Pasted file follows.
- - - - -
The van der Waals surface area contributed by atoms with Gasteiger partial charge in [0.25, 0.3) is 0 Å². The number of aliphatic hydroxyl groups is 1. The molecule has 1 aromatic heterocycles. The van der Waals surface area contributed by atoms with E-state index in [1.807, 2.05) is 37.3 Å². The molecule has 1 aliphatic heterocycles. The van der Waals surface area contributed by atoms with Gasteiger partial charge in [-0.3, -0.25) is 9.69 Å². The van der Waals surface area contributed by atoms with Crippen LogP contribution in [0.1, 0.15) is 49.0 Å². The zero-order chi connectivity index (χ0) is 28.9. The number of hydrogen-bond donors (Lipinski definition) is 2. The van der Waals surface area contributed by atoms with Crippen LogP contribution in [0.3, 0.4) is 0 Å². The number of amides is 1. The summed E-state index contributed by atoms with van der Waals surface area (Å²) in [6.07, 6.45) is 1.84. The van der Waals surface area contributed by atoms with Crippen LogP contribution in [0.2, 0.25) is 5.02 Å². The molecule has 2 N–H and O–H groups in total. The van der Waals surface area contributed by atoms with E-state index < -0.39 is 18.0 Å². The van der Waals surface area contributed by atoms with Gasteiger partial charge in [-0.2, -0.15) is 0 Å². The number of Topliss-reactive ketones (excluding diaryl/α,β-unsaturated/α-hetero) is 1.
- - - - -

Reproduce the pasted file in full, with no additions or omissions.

The van der Waals surface area contributed by atoms with Gasteiger partial charge in [0.25, 0.3) is 0 Å². The number of aliphatic hydroxyl groups is 1. The molecule has 1 aromatic heterocycles. The van der Waals surface area contributed by atoms with E-state index in [1.807, 2.05) is 37.3 Å². The molecule has 1 aliphatic heterocycles. The van der Waals surface area contributed by atoms with Gasteiger partial charge in [-0.3, -0.25) is 9.69 Å². The van der Waals surface area contributed by atoms with Crippen LogP contribution in [0.1, 0.15) is 49.0 Å². The zero-order chi connectivity index (χ0) is 28.9. The number of hydrogen-bond donors (Lipinski definition) is 2. The van der Waals surface area contributed by atoms with Crippen LogP contribution in [0.3, 0.4) is 0 Å². The number of amides is 1. The summed E-state index contributed by atoms with van der Waals surface area (Å²) in [6.07, 6.45) is 1.84. The van der Waals surface area contributed by atoms with Crippen LogP contribution in [0.2, 0.25) is 5.02 Å². The molecule has 2 N–H and O–H groups in total. The van der Waals surface area contributed by atoms with E-state index < -0.39 is 18.0 Å². The van der Waals surface area contributed by atoms with Gasteiger partial charge in [-0.2, -0.15) is 0 Å². The number of Topliss-reactive ketones (excluding diaryl/α,β-unsaturated/α-hetero) is 1.